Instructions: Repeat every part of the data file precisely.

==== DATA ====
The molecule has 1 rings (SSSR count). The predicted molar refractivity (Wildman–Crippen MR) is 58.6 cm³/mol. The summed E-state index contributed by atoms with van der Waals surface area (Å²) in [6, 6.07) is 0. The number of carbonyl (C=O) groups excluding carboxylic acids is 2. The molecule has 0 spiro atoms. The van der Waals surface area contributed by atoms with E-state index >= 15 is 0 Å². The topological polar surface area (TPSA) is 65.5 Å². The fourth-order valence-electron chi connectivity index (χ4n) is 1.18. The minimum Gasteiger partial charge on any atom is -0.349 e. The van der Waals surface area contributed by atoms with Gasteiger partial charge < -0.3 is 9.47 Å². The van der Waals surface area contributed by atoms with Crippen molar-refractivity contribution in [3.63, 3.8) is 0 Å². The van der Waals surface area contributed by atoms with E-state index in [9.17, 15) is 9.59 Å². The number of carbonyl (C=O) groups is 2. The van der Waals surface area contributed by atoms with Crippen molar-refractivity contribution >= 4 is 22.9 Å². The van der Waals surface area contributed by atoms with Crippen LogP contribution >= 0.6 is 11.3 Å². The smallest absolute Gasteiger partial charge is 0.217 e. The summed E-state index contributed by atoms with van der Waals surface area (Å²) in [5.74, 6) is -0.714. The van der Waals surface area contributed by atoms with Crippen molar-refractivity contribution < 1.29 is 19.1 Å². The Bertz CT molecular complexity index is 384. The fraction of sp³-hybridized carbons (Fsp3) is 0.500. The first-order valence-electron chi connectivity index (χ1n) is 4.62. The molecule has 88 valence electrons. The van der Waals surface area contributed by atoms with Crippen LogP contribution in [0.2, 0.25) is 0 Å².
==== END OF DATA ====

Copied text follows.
The molecule has 1 rings (SSSR count). The predicted molar refractivity (Wildman–Crippen MR) is 58.6 cm³/mol. The summed E-state index contributed by atoms with van der Waals surface area (Å²) in [6, 6.07) is 0. The number of carbonyl (C=O) groups excluding carboxylic acids is 2. The molecule has 0 spiro atoms. The van der Waals surface area contributed by atoms with E-state index >= 15 is 0 Å². The topological polar surface area (TPSA) is 65.5 Å². The fourth-order valence-electron chi connectivity index (χ4n) is 1.18. The minimum Gasteiger partial charge on any atom is -0.349 e. The van der Waals surface area contributed by atoms with Gasteiger partial charge < -0.3 is 9.47 Å². The van der Waals surface area contributed by atoms with Crippen molar-refractivity contribution in [3.63, 3.8) is 0 Å². The van der Waals surface area contributed by atoms with E-state index in [9.17, 15) is 9.59 Å². The number of carbonyl (C=O) groups is 2. The van der Waals surface area contributed by atoms with Crippen molar-refractivity contribution >= 4 is 22.9 Å². The van der Waals surface area contributed by atoms with Crippen LogP contribution >= 0.6 is 11.3 Å². The smallest absolute Gasteiger partial charge is 0.217 e. The summed E-state index contributed by atoms with van der Waals surface area (Å²) in [5.74, 6) is -0.714. The van der Waals surface area contributed by atoms with Crippen molar-refractivity contribution < 1.29 is 19.1 Å². The Bertz CT molecular complexity index is 384. The fraction of sp³-hybridized carbons (Fsp3) is 0.500. The first-order valence-electron chi connectivity index (χ1n) is 4.62. The molecule has 88 valence electrons. The van der Waals surface area contributed by atoms with Crippen LogP contribution in [0.2, 0.25) is 0 Å².